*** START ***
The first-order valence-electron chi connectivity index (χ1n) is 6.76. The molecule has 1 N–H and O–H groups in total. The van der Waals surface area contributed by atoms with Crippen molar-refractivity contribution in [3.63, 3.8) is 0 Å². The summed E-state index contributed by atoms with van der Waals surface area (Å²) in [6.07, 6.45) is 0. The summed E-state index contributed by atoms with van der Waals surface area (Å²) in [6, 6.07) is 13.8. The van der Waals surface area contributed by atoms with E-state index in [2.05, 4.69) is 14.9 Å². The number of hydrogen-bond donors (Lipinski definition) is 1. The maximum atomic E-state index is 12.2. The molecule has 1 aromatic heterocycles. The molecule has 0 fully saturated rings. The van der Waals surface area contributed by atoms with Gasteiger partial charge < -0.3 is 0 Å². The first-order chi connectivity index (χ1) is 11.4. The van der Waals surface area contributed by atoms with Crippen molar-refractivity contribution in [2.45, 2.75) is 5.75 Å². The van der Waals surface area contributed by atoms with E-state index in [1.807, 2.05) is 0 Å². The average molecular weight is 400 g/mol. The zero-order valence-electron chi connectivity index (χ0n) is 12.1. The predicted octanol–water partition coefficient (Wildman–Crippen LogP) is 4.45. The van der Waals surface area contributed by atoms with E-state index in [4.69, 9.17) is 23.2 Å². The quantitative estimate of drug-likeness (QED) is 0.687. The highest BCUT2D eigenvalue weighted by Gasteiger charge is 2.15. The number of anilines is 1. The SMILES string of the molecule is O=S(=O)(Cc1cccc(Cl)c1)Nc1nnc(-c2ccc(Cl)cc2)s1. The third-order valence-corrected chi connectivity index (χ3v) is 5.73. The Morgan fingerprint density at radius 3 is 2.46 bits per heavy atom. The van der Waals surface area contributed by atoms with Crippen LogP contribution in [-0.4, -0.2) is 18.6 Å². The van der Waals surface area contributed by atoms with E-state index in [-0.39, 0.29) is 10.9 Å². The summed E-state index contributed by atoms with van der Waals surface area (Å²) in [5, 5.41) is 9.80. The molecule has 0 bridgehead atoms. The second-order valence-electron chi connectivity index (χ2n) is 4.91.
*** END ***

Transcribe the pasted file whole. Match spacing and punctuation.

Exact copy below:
The first-order valence-electron chi connectivity index (χ1n) is 6.76. The molecule has 1 N–H and O–H groups in total. The van der Waals surface area contributed by atoms with Crippen molar-refractivity contribution in [3.63, 3.8) is 0 Å². The summed E-state index contributed by atoms with van der Waals surface area (Å²) in [6.07, 6.45) is 0. The summed E-state index contributed by atoms with van der Waals surface area (Å²) in [6, 6.07) is 13.8. The van der Waals surface area contributed by atoms with E-state index in [2.05, 4.69) is 14.9 Å². The number of hydrogen-bond donors (Lipinski definition) is 1. The maximum atomic E-state index is 12.2. The molecule has 1 aromatic heterocycles. The molecule has 0 fully saturated rings. The van der Waals surface area contributed by atoms with Gasteiger partial charge < -0.3 is 0 Å². The first-order chi connectivity index (χ1) is 11.4. The van der Waals surface area contributed by atoms with Crippen molar-refractivity contribution in [2.45, 2.75) is 5.75 Å². The van der Waals surface area contributed by atoms with E-state index in [1.807, 2.05) is 0 Å². The average molecular weight is 400 g/mol. The zero-order valence-electron chi connectivity index (χ0n) is 12.1. The predicted octanol–water partition coefficient (Wildman–Crippen LogP) is 4.45. The van der Waals surface area contributed by atoms with E-state index in [4.69, 9.17) is 23.2 Å². The quantitative estimate of drug-likeness (QED) is 0.687. The highest BCUT2D eigenvalue weighted by Gasteiger charge is 2.15. The number of anilines is 1. The SMILES string of the molecule is O=S(=O)(Cc1cccc(Cl)c1)Nc1nnc(-c2ccc(Cl)cc2)s1. The third-order valence-corrected chi connectivity index (χ3v) is 5.73. The Morgan fingerprint density at radius 3 is 2.46 bits per heavy atom. The van der Waals surface area contributed by atoms with Crippen LogP contribution in [-0.4, -0.2) is 18.6 Å². The van der Waals surface area contributed by atoms with E-state index in [-0.39, 0.29) is 10.9 Å². The summed E-state index contributed by atoms with van der Waals surface area (Å²) in [5, 5.41) is 9.80. The molecule has 0 bridgehead atoms. The second-order valence-electron chi connectivity index (χ2n) is 4.91.